Dharma, artha, kama and moksha are the four basic purposes of life for which we are born. The basic purpose of life is to fulfill our desires in such a way that we end up in inner happiness. Fulfillment of desires should be done by following the principles of righteous or ethical earning. Most charges in the hospital settings are different depending upon the categories chosen by the patient. A single room patient invariably has to pay more than a patient admitted in the concessional three–bed room or general ward. Even the charges of the treatment, operation theatre, investigations and consultations may be different depending upon the categories. Taking more money from the rich and helping the poor. This principle is more according to Krishna’s principle than Rama’s.

Placebo therapy is a well–established therapy in medical science, which means treating the patient without giving the actual drug to a patient. The information that the drug does not contain any ingredient is withheld from the patient in this type of therapy. As per the literature, 35% of illnesses and symptoms may resolve using a placebo and is based on the principle that the very feeling that a medicine is being given stimulates the inner body pharmacy and produces healing substances and chemicals. Nocebo effect, on the other hand, means that if the patient is told that your illness is not going to be cured even if medicines are given they may not act as the patient’s body produces negative chemicals, which neutralize the effect of medicines that otherwise are effective.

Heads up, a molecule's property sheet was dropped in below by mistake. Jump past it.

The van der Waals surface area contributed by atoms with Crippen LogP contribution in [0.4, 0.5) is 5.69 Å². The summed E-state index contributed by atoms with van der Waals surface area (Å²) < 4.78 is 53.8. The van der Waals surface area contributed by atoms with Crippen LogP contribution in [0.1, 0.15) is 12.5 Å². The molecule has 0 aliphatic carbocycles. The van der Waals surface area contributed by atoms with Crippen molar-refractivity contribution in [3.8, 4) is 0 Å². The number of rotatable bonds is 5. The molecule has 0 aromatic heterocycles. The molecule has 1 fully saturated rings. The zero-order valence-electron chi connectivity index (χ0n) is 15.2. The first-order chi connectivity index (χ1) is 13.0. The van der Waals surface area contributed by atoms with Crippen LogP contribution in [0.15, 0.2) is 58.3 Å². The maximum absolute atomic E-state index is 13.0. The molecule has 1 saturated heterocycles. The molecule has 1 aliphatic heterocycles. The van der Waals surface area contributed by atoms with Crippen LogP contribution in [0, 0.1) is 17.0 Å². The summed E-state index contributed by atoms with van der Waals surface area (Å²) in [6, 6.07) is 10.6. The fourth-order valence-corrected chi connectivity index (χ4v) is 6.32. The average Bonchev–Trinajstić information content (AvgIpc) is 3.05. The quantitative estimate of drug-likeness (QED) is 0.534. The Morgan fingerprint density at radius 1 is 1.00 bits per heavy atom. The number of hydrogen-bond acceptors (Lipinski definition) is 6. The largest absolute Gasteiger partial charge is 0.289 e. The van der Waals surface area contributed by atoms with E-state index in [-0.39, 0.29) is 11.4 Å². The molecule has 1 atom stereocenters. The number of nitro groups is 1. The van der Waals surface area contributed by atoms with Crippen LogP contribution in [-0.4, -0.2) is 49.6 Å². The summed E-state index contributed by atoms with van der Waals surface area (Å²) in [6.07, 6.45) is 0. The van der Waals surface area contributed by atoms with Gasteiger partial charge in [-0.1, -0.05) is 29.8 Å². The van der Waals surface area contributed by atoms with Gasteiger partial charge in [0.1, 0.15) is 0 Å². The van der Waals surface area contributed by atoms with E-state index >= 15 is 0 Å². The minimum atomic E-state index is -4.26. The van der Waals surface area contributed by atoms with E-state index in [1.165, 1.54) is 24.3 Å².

Indian doctors were known for their social medicine, which involves proper assessing of patients’ and their families’ financial status before deciding the treatment. There is no point giving options to a family to spend 10–15 lakhs of rupees for getting an ICD device implanted in the heart, which may increase life span only by 1 or 2 years or improve quality of life for a few years to a family who cannot afford this amount of money and may have to sell their house or spend all the money saved for the marriage of their daughters.